Can Dogs Eat Lamb Bones

Photo by slgckgc on Flickr

Did you know that the average amount of lamb eaten by an American was just over a pound in 2020? 

Which is a huge drop from the five pound average consumption which was seen in the 1960s?

And that this is peanuts when you think that the average for chicken per person is over 200 lbs

Bearing that all in mind, it would seem that finding any lamb bones to buy might be an achievement in and of itself.

What are the most widely available cuts of lamb?

And a glance at some of the biggest grocery stores in the US shows that your choice of cuts of lamb that might contain some bone are very narrow.

I mean lamb chops are widely available but a leg, shank or rack of lamb?

Let me tell you that these are much harder to find on main street.

You might want to send out feelers to your local butcher…

Should my dog eat lamb bones? 4 considerations

Unfortunately, the answer to this question isn’t as simple as saying all lamb bones are safe for your dog or that all lamb bones are dangerous to dogs, as there are too many factors to consider.

I have narrowed it down to four important principles that you can use to help you sort the safe lamb bones from the dangerous ones.

And here goes.

First up, is the size of a bone.

And this is as a comparison to the size of your dog’s mouth…

Would it be possible for an aggressive chewer to swallow the bone whole, potentially choking them?

Size wise you want a dog to look at a bone and think “I need to gnaw that”…

Next up, is the shape.

And what I really mean is how sharp the edges are.

Sharp edges can cut a dog’s mouth, throat and beyond as the bit of bone is swallowed and starts its journey through a dog’s digestion system. 

Which rules out all the bones that come with chops…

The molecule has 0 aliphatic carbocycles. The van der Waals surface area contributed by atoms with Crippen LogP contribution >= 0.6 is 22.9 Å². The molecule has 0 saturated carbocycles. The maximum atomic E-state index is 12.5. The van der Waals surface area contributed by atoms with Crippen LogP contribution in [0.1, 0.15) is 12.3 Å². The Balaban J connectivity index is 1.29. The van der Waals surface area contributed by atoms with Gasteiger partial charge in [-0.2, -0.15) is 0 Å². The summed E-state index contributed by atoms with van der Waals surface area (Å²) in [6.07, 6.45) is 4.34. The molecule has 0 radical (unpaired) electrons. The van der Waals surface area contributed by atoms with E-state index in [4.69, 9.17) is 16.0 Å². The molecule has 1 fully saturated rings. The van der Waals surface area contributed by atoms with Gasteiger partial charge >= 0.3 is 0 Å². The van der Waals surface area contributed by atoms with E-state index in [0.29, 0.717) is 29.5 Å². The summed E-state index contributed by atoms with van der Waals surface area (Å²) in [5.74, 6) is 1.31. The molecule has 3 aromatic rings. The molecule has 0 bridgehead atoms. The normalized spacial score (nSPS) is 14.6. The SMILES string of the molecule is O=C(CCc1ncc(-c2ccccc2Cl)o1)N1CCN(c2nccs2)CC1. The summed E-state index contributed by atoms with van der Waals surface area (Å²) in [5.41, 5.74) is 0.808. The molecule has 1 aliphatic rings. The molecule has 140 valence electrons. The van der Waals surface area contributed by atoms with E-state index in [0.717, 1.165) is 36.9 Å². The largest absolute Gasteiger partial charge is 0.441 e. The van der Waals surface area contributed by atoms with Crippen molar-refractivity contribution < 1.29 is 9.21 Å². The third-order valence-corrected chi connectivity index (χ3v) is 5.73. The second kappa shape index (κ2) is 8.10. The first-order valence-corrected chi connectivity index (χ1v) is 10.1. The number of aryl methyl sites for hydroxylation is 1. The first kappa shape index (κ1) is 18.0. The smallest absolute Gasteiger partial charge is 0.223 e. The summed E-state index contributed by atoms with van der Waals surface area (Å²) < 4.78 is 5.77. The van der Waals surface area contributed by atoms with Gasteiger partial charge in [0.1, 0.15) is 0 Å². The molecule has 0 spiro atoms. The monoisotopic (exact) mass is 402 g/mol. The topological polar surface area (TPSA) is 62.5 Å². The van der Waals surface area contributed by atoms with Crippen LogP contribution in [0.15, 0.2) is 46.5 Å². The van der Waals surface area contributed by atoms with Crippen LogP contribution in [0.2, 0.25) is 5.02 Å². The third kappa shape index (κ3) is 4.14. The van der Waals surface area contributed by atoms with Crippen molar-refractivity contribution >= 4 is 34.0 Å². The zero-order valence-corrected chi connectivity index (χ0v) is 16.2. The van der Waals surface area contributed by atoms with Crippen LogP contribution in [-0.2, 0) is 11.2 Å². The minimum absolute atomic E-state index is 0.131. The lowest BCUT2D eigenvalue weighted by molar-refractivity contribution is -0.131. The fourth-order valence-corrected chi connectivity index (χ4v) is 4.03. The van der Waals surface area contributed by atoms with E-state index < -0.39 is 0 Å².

Thirdly, bones need to be raw.

Raw bones, strange as it is to say, have a softness or suppleness to them so that as a dog gnaws on them the pieces that come loose aren’t sharp.

Once a bone is cooked, they become much harder and more brittle. 

When cooked bones are chewed, the pieces that come loose can be very sharp, which are dangerous. 

Lastly, bones need to be weight bearing.

Weight bearing bones are physically bigger in size and they are denser and less brittle than non weight bearing bones.

To move away from lamb for the moment, think about the difference between a raw chicken wing and a raw chicken leg bone…

Lamb bones that are safe for your dog

So after moving through that checklist, what lamb bones would be considered safe?

Well the obvious one is a raw lamb leg bone because of its size and the fact that it is weight bearing. 

And it needs to be raw so if you do buy a leg of lamb, extracting the bone is quite a lengthy process.

Alternatively, treat yourself and your dog and visit your local butchers to get a butterfly leg cut and ask to keep the bone.

Your only other option might be a shoulder bone.

But I’m not sure exactly how big these bones are or how widely available they might be? 

What are the most dangerous lamb bones?

I think that I have already mentioned that bones that you find on different lamb chops are not suitable for dogs because of how sharp they can be

Other examples of lamb bones to avoid are the shank bones and the rib bones that you get on a rack of lamb.

Once again these bones tend to be sharp…

And whilst we are on the subject of sharp and troublesome lamb bones, in the next section I want to think about what you should do if your dog ate a lamb bone that he shouldn’t have..

What should I do if my dog ate a lamb bone?

I’m not saying that if your dog has swallowed part or all of a lamb bone that all hope is lost and that your dog is doomed because that just isn’t the case.

Plenty of dogs have narrow escapes whilst chewing bones and live to tell the tale or at least live to do exactly the same thing with a bone a few days later. 

But as I have pointed out (again and again) swallowing too big a bit of bone or swallowing a razor sharp piece of bone probably will have a few nasty consequences. 

If the bone is too big and your dog starts to choke then the symptoms are pretty obvious because your dog will be coughing and gagging in response.